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In Central African Republic, UN peacekeeping chief underscores political solution to end violence

The top United Nations peacekeeping official is in the Central African Republic where he today discussed the security situation and the political process, while paying homage to three UN 'blue helmets' killed in the line of duty in recent days.

“The security dimension is important but it is only part of the solution,” Under-Secretary-General for Peacekeeping Operations Jean-Pierre Lacroix said at a press conference in Bangui, stressing the importance of the political process in the country.

During his 48-hour visit, Mr. Lacroix met with President Faustin Touadéra, the Prime Minister, the Minister for Foreign Affairs, and engaged with the President of the National Assembly.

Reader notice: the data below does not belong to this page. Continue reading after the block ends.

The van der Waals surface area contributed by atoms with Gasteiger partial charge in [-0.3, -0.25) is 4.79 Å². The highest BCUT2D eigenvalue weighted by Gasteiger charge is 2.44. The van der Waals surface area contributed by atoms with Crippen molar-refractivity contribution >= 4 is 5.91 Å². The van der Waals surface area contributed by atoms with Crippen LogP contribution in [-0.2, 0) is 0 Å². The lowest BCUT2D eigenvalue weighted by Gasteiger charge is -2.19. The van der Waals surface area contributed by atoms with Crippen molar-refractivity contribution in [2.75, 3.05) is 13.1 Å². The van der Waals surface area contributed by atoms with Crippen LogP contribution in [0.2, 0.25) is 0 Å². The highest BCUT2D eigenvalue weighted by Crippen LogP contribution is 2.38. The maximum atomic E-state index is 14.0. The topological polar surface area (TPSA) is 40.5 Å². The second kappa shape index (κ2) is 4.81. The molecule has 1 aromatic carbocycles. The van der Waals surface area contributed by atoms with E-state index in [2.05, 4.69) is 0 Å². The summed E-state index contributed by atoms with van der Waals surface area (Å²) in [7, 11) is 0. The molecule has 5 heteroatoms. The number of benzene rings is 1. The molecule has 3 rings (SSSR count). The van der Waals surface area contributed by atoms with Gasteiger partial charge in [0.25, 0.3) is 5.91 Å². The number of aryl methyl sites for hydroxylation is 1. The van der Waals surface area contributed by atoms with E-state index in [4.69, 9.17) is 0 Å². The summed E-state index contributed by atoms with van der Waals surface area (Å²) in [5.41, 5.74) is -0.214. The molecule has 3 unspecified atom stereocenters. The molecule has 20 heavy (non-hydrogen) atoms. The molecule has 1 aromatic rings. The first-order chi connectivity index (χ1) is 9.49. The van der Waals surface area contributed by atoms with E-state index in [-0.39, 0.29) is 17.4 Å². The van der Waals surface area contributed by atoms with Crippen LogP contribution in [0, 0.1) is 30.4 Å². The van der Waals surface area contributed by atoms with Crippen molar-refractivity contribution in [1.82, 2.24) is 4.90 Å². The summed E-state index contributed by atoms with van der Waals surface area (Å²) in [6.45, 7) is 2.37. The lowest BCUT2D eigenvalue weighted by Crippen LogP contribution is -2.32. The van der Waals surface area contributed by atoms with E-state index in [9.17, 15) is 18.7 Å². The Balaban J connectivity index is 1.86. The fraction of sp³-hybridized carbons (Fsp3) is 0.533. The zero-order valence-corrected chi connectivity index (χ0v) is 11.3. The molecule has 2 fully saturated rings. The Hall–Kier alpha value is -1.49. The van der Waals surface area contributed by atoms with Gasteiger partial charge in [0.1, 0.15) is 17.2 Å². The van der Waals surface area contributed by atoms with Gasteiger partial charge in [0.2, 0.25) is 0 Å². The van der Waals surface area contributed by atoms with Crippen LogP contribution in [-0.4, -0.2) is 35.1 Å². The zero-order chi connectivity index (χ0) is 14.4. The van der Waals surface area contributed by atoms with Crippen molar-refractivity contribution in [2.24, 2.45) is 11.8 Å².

He also met with representatives of religious groups and civil society, as well as the diplomatic corps.

“We need Central African leadership so that these processes can continue and progress,” he said, stressing the importance of national ownership.

According to the UN Peacekeeping Mission in the country, known by its French acronym MINUSCA, he also urged prioritizing implementation of the ceasefire that was agreed upon in Rome on 20 June.

Speaking to the press, he warned against messages of hatred and division that advocate polarization on ethnic or religious grounds within Central African society: “It is a poison and it is a duty to condemn these messages and stress that those who sow hatred will answer for their actions.”

During the visit, Mr. Lacroix also met with the staff of the UN Mission and paid tribute to the three peacekeepers killed during attacks by alleged anti-Balaka fighters in Bangassou last week.

He also met with new troops from Tanzania and Zambia who recently joined MINUSCA.

Their arrival provides “more force and greater flexibility” for redeployment, and will make it possible to more effectively protect the population, the senior UN official said.

“UNMISCA is implementing its robust mandate and is reorganizing to implement it further,” he said.

Mr. Lacroix is expected to leave the CAR today and proceed next to South Sudan.